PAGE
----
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Pink Rhodonite Carving


David G

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Here is this months effort for the hard stone carvers around here. It is a lovely piece of pink rhodonite from Mick B's neck of the woods near Tamworth NSW. It is wonderfull stuff to work, very fine grained, compact with no annoying soft spots or holes and takes a great polish and about the same hardness as jade. The inspiration for the shape came from NZ carver Gordon Wells who made a circular Koru twist in jade with the 'tail' extending below the main piece.

 

This is the original slab, I actually decided to make the other side the front so I also drew the pattern on the other side and cut to that.

 

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It is 50mm x 20mm and is playing with movement in stone similar to my previous 2 carvings.

 

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The finish of the back is a bit rougher than the front.

 

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It is mildly translucent in very strong sunlight, otherwise it looks opaque.

 

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A lot of the sanding was done in an hour long traffic jam last week. I like this carving a lot, it really stands out in my small display box against all the other bright shiny stones in there.

 

David

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Lovely shade of pink. You did a good job too. I am thinking of carving a lotus flower from a small piece of rhodonite and thought it may be hard, but you make it sound like an easy stone to work with.

 

Cheers.

 

:)

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Hi Cat, Rhodonite is generally quite tough so it stands up to carving well (try splitting it with a hammer). It is also quite varied, some of it (often the deep red) is sugary (coarsly crystalline) and difficult to get a good polish on as some of the crystals always want to undercut of pull out. The pink stuff tends to be more fine grained, the slab I used took the two fine edges of my carving easily and never looked like breaking (unlike a jade twist from Cowel nephrite that has just cracked and failed on me). Pick the most solid piece you can find and it should be fine.

David

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the slab I used took the two fine edges of my carving easily and never looked like breaking (unlike a jade twist from Cowel nephrite that has just cracked and failed on me).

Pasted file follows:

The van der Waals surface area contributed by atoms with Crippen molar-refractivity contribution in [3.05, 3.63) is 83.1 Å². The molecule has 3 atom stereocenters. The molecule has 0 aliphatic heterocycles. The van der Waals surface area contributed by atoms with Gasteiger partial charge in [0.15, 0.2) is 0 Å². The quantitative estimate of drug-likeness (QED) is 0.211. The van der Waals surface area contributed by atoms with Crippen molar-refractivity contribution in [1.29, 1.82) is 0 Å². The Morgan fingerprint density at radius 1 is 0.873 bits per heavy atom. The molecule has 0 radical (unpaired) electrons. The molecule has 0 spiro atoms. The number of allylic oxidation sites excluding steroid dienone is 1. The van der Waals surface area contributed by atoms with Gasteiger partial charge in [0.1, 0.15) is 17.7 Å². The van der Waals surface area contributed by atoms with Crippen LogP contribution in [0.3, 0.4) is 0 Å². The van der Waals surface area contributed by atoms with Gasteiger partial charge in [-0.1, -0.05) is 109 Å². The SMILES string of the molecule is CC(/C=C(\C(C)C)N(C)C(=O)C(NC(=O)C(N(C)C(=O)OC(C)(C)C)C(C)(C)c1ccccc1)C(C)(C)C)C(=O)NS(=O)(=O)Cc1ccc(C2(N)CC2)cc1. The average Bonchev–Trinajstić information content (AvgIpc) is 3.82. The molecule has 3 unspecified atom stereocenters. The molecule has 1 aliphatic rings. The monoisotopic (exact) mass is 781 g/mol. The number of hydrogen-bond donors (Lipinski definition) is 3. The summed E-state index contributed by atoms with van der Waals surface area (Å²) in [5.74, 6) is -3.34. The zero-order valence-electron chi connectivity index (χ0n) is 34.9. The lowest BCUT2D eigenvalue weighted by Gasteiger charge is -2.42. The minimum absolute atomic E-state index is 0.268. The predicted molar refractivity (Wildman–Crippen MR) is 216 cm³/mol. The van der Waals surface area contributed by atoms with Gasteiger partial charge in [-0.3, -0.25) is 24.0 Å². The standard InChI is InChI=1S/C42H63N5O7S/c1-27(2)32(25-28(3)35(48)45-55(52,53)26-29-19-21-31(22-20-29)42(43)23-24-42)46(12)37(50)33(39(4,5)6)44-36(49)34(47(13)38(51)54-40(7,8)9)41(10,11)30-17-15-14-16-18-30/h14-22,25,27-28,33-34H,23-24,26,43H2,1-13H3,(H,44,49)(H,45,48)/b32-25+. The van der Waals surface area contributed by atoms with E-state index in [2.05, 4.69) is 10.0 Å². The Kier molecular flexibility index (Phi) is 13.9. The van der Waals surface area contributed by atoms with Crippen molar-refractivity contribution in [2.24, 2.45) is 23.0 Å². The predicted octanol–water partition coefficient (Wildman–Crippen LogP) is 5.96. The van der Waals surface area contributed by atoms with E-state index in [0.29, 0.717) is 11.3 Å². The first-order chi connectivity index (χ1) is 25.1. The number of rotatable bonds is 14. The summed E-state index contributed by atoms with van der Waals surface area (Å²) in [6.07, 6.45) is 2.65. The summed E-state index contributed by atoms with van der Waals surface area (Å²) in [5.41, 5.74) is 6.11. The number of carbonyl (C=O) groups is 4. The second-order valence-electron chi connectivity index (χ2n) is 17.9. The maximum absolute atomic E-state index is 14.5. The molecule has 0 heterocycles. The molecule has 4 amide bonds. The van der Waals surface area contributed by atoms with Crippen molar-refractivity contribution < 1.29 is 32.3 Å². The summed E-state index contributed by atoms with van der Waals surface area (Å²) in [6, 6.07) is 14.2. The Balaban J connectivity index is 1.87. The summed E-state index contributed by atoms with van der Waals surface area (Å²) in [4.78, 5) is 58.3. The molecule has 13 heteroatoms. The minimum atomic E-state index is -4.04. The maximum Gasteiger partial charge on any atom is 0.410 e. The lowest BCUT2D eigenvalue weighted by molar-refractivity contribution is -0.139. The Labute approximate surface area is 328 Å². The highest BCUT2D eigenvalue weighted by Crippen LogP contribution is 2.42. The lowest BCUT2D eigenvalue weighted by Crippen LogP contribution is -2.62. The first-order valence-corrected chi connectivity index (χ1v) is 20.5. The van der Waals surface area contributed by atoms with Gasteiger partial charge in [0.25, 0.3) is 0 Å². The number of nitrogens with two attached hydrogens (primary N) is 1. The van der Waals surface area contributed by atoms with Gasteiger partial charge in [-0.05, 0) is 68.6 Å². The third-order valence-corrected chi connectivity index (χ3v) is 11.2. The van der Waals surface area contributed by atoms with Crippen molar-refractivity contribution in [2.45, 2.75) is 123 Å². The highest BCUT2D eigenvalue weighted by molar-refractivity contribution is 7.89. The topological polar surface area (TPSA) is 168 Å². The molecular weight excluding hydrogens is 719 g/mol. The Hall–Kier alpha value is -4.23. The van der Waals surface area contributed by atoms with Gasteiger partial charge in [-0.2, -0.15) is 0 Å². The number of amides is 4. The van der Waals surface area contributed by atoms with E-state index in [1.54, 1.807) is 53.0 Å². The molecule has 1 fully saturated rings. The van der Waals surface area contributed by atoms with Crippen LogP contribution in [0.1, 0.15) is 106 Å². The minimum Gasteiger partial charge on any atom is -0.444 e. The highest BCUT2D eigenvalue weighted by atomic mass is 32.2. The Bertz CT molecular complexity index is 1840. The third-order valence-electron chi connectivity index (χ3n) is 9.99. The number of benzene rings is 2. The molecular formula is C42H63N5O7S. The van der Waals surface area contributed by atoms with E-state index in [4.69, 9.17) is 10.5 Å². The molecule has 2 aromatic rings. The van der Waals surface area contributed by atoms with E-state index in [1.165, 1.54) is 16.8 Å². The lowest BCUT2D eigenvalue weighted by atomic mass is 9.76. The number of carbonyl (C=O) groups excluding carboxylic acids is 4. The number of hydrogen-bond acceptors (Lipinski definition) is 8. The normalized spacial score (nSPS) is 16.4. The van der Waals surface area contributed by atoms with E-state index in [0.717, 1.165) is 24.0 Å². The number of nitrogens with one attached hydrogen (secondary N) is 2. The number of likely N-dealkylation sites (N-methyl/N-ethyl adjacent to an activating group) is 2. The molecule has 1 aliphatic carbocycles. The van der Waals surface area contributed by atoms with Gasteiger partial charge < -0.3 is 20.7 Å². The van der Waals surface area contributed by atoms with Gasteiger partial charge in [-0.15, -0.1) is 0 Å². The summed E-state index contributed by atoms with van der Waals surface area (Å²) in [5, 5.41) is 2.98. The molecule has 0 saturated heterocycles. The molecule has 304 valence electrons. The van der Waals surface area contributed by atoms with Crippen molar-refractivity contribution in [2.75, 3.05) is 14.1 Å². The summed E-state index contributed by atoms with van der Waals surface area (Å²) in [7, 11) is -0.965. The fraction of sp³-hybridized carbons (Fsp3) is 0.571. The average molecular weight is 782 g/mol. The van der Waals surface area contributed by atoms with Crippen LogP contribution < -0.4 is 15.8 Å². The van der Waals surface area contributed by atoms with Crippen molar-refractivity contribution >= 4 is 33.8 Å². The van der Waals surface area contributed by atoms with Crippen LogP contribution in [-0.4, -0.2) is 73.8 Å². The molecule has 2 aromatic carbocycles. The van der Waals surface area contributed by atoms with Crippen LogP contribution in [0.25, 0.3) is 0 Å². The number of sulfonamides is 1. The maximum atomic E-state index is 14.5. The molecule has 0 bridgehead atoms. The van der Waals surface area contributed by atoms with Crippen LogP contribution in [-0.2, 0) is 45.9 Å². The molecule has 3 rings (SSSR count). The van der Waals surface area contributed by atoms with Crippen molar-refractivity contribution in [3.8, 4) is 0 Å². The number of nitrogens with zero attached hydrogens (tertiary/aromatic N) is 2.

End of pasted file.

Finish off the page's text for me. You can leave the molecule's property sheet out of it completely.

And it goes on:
Don't you hate that. It can be so disappointing when you have spent some good time carving and sanding, only to have a piece break on you . Then its like ....back to the drawing board.

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Certainly the quality stone needed for the small pendants I am carving needs to be exceptional to hold up to the stresses. It is up there with knife scales which I also cut for needing good solid rock to start with. I am amazed how hard it is to source really good solid material.

 

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An old Swiss Army 'Recruit' with agate scales from Merriwa, NSW, Australia

 

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Swiss Army 'Executive' with West Australian chrysoprase scales

 

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Swiss Army 'Recruit' with Regency Rose, Graveyard Point, agate from the USA

 

David

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I have a thing for pen knives and ^ those are awesome.

 

So you are also in Australia David G, do you buy material from places like eBay?

 

Yeah, just up the road :) . I have brought a little on e-bay, I find it very hit and miss and no good for high class material, except where I have subsequently developed a relationship with the seller and specifically requested material not on e-bay. I like to see the material first hand, especially for knife scales as getting large clean pieces is very hard and my definition of 'clean & solid' seems to be different to some e-bay sellers definition :angry:. One of the best sources are the lapidary club open days where older members are clearing out some of their usually extensive stashes, some really good reasonably priced materials have come from those sources (that is where the rhodonite used in this carving came from).

David

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It is hard to buy material going buy a low quality image on the internet. I have bought a few rough pieces of jade, and one had a lot of quartz inclusions and fractures and so it wasn't suitable for what i was doing. I also have been stooged into buying a rock i thought was Jade as it was labeled ' Pilbara Jade' ,only to find out later that it is not jade. It was so soft, and nice when polished, but not what i wanted to begin with. There is a lapidary club near me that i have considered joining for some time now. I really should join as i am sure it will lead to many avenues for tools and carving materials.

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